UNDERSTANDING THE BASKIN FIXED INCOME POOL
There has been some misunderstanding about the Baskin Fixed Income Pool, and the returns or losses that clients have experienced. We accept responsibility for bad communication on this issue. Fund accounting is tricky, and in this case, has been made harder to explain by two factors. We have, in the past, reinvested income paid by the Pool, issuing additional units to our clients rather than paying them cash; and the bond market experienced a record decline in value in 2022.
We have had phone calls and emails from clients who want to know how they could have lost 8% or 10% of their money in something that we represented to them as an investment that should have less risk than investing in stocks and be a buffer for volatility in the stock market. Rest assured: nobody has lost 8% or 10% of their money. We have failed to communicate the real return, and I will now try and explain how that happened, and what we plan to do about it.
Imagine that you invested $1,000 in the Pool at its inception date in early 2020, at its issue price of $10 per unit. Since that date, you would have received the following income:
March 2020 $6.76
June 2020 $8.49
Sept. 2020 $8.41
Dec. 2020 $7.03
Mar. 2021 $12.00
June 2021 $8.83
Sept. 2021 $8.62
Dec. 2021 $7.10
Mar. 2022 $10.76
June 2022 $9.05
Sept. 2022 $8.94
Dec. 2022 $7.93
Mar. 2023 $11.05
June 2023 $9.42
Total Income Paid: $124.39
On its face, ignoring the unit value of the Pool for the moment, this is a cash-on-cash return of 12.44% of the investment, equal to about 3.55% per year, compounded. We have not taken sufficient steps to inform investors of this cash-on-cash return, and we will remedy this going forward.
However, as you know, the value of the Pool is not currently $10 per unit. Because of the drastic fall in the bond market, it is currently more like $9.15 per unit, a drop in value of $85 on a $1,000 investment. This is the number shown on our quarterly reporting, and it is one that so many clients have found alarming. In the worst case, if a client cashed out of the fund at this price, their return from inception would be: $124.39 of income less $85 capital loss = Gain of $39.39 or 3.9% on the original cost of $1,000. Not great, certainly, but not a disaster, and arguably, even at its worst, the Pool did much better than the stock markets, which dropped more than 20% in 2022.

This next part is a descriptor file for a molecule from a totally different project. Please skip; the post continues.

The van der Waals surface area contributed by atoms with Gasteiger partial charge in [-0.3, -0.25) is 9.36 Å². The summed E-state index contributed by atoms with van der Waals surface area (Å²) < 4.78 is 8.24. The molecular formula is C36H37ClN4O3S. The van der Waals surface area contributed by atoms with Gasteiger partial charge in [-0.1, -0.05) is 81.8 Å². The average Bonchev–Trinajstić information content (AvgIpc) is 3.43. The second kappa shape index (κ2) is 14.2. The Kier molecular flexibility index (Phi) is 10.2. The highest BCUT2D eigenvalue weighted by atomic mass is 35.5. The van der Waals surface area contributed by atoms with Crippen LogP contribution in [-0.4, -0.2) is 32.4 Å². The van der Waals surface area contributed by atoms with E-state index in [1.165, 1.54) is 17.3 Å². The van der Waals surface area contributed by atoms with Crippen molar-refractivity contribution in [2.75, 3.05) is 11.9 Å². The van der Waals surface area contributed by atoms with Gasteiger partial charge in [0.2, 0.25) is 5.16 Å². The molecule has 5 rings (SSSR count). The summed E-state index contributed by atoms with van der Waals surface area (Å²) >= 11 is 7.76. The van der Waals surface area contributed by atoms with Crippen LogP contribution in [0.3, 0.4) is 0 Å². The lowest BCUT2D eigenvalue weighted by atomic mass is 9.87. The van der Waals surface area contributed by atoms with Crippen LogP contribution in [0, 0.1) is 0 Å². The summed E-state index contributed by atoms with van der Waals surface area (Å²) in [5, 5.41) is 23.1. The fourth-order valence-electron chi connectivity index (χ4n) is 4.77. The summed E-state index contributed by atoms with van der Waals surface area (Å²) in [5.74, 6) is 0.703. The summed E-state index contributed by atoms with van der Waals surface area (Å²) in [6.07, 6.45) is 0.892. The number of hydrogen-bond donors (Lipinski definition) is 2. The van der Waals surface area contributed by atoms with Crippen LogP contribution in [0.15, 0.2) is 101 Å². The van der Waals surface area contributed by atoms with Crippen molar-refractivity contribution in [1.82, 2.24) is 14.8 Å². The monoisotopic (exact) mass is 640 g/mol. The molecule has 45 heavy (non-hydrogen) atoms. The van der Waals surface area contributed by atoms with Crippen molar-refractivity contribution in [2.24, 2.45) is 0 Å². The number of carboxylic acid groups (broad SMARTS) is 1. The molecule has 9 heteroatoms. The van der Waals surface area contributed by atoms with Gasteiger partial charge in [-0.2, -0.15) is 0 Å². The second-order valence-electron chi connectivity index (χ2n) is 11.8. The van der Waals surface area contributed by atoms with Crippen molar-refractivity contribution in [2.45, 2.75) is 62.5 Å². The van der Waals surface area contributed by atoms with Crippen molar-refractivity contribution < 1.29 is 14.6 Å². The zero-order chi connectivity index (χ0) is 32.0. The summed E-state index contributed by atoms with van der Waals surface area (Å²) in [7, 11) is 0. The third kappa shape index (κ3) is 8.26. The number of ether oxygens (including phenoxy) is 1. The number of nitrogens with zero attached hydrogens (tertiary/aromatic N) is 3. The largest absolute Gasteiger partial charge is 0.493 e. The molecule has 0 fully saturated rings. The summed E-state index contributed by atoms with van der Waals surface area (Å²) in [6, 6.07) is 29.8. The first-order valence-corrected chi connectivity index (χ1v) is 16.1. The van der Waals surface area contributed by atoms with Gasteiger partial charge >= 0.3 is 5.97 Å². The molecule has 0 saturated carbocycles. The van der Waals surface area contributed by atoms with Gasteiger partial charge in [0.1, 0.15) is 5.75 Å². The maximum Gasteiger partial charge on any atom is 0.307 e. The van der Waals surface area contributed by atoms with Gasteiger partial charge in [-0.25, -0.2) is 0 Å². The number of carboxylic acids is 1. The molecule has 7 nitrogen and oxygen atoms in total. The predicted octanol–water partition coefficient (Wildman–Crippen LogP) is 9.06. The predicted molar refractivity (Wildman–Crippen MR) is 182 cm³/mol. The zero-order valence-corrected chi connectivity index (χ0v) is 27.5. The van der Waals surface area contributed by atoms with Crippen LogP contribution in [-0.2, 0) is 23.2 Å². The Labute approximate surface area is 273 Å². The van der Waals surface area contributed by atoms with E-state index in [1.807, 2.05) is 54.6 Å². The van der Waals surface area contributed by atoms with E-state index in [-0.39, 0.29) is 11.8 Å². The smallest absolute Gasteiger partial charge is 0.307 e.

Why has the value of the Pool dropped to $9.15? This is a direct result of the huge change in interest rates over the past three years. When the Pool was started, a typical 10-year Canadian corporate bond had a yield of about 1.75%, pretty much an historic low. Today, the same bond has a yield of over 4%; the value of that bond has dropped by about 25%, since no investor will pay par value for a bond that is paying less than half of the currently available interest rate. Fortunately, we kept the average term to maturity of bonds held in the Pool to a much shorter period than 10 years, but none the less, we have been hit by the drop in market value caused by the surge in interest rates.
There is something that is very important to understand. We do not trade our bonds. We hold each bond we buy until maturity. So if we pay $100 for a bond, its value may fluctuate, going down when interest rates rise, and going up when they fall, but if we hold it until maturity, the bond will be redeemed at its par value of $100. The price fluctuations are of significance only to the extent that we are forced to sell; and we are rarely forced to sell. It is also important to know that we have never had a bond we own default on a payment of interest or principal.
The past year has been horrible in one sense for bond holders, as the market value of their investments has gone down, but it has been a great year in the sense that we are now able to buy bonds yielding well over 5%. This will enhance the income payments made each quarter. If and when interest rates go down, the bonds that are now paying 5% will rise in value, and we might see the value of Pool units go back to issue price. We cannot know that, of course, as we don’t know the future.
For investors looking for a low volatility source of income, the Pool is doing its job, paying out a nice cash flow stream, that is now rising nicely.
We hope that this note will be of use in understanding what has gone on, and we are working hard on improving our quarterly reporting on this security.